Where Did Those Gemstones Come From?, and asked: “Do all mountains contain precious stones?” We posed this question to one of our scientists and published her answer is below.Editor’s Note: A reader was recently intrigued after reading our previous article
Thank you, reader, for your question. First, I want to clarify that this article addresses precious gemstones, and not precious metals, which are also mined from the earth.
All gemstones (with the exception of non-mineral gemstones such as amber and pearl) are formed within the earth and through natural geological processes where they are raised to the surface — or close to it.
To recap some of the information presented in the previously published blog article, these geological processes include the formation of three types of rocks: igneous, sedimentary, and metamorphic.
- Gemstones found in igneous rock include the quartzes (including amethyst, citrine and ametrine), the garnets, moonstone, apatite, diamond, spinel, tanzanite, tourmaline, topaz and zircon. Some of these gemstones form in pegmatites and hydrothermal veins that are genetically related to igneous rocks. According to the USGS, igneous rocks (from the Greek word for fire) form when hot, molten rock crystallizes and solidifies.
- Sedimentary rock is the second type and gives rise to the transported minerals such as jasper, malachite, opal and zircon. Sedimentary rocks are formed when rock is worn down and the fragments are carried by water or the wind, and they are finally compressed together over time.
- The third variety, metamorphic rock, is formed when intense underground heat or pressure changes existing rocks. The beryls (emerald, morganite and aquamarine), jade, lapis lazuli, turquoise, spinel, ruby, sapphire and zircon are formed in metamorphic rock.
(A well-written article detailing these processes can be found on the International Gem Society website.)
However, one should note that not all gemstones are considered to be “precious.” Typically, only four gemstones are called precious: diamond, emerald, sapphire and ruby. Other popular gemstones are considered to be semi-precious and include amethyst, malachite, turquoise, opal and lapis lazuli.
Some industry experts believe there is no real reason for the designation of precious vs semi-precious except for commercial purposes. However, the USGS explains that “a natural gemstone is a mineral, stone, or organic matter that can be cut and polished or otherwise treated for use as jewelry or other ornament. A precious gemstone has beauty, durability, and rarity, whereas a semiprecious gemstone has only one or two of these qualities. A gem is a gemstone that has been cut and polished.”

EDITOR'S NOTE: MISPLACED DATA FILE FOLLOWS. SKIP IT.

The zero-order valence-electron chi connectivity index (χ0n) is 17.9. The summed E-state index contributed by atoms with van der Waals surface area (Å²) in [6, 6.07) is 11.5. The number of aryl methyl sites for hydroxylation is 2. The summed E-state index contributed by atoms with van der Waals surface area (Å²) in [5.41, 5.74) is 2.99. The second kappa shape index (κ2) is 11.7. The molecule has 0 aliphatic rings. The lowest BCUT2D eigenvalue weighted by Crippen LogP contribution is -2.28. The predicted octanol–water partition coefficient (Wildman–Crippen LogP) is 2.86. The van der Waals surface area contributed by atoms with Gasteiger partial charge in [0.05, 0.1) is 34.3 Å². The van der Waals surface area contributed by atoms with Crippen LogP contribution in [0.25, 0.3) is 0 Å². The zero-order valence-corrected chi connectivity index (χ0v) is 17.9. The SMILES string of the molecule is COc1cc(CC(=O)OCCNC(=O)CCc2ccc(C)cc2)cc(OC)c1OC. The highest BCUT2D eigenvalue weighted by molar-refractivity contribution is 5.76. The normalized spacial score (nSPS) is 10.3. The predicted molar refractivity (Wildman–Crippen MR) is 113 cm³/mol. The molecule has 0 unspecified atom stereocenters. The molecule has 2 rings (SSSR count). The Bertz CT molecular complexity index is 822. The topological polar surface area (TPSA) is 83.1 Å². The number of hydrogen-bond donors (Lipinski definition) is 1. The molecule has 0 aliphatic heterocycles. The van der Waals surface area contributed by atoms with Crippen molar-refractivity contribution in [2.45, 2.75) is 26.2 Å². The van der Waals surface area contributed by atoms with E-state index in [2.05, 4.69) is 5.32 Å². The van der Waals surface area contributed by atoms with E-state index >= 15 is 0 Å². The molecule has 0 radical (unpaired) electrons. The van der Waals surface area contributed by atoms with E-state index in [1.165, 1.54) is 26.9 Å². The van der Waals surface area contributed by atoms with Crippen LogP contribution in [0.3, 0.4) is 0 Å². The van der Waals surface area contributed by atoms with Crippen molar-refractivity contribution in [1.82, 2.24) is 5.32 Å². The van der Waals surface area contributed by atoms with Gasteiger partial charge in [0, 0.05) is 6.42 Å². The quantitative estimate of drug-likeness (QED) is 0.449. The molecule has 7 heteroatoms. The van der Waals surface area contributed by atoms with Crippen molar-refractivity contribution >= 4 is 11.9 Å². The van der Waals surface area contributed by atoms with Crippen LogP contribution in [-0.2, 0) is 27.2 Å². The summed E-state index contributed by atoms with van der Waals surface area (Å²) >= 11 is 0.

The U.S. Federal Trade Commission notes that the value of gemstones — no matter which kind — can be affected by their size, whether the stones are natural or lab-created, and whether they have undergone treatments to enhance them. (Laboratory-created and imitation stones should be clearly identified as such.) Unfortunately, gemstone counterfeits, or synthetic gemstones, can be mistaken for the real thing. Another important factor in establishing the value of a gemstone is to know where it came from, both geologically and geographically, which can’t be determined visually.
Energy Dispersive X-Ray Fluorescence (EDXRF) is an important tool for the determination of the authenticity of colored gemstones and their geographical origin. Depending on the geological setting, precious gemstones like rubies, emeralds or sapphires from different origins often exhibit a characteristic combination of trace elements at different concentrations. As an example, identification and quantification of such elements may allow tracking an emerald down to its location of origin such as Colombia, Brazil, Afghanistan, Zambia or Zimbabwe. Similarly, the presence of certain trace elements also helps to distinguish between a valuable naturally formed gemstone (e.g. ruby) and a quasi-worthless synthetic crystal (e.g. synthetic ruby.)
Turning our attention back to natural precious stones, be aware that gemstones are not necessarily mined just from mountains. A great example of this is the beach mining of diamonds in Oranjemund (Namibia), where loose alluvial diamonds were found along the Atlantic coastline.
So to answer the question Do All Mountains Contain Precious Stones?, it is unlikely that all mountains contain “precious” stones; but all mountains are formed by amazing geological processes that sometimes allow wonderful gemstones to be created and eventually moved to a place where they can be found and enjoyed by people around the world.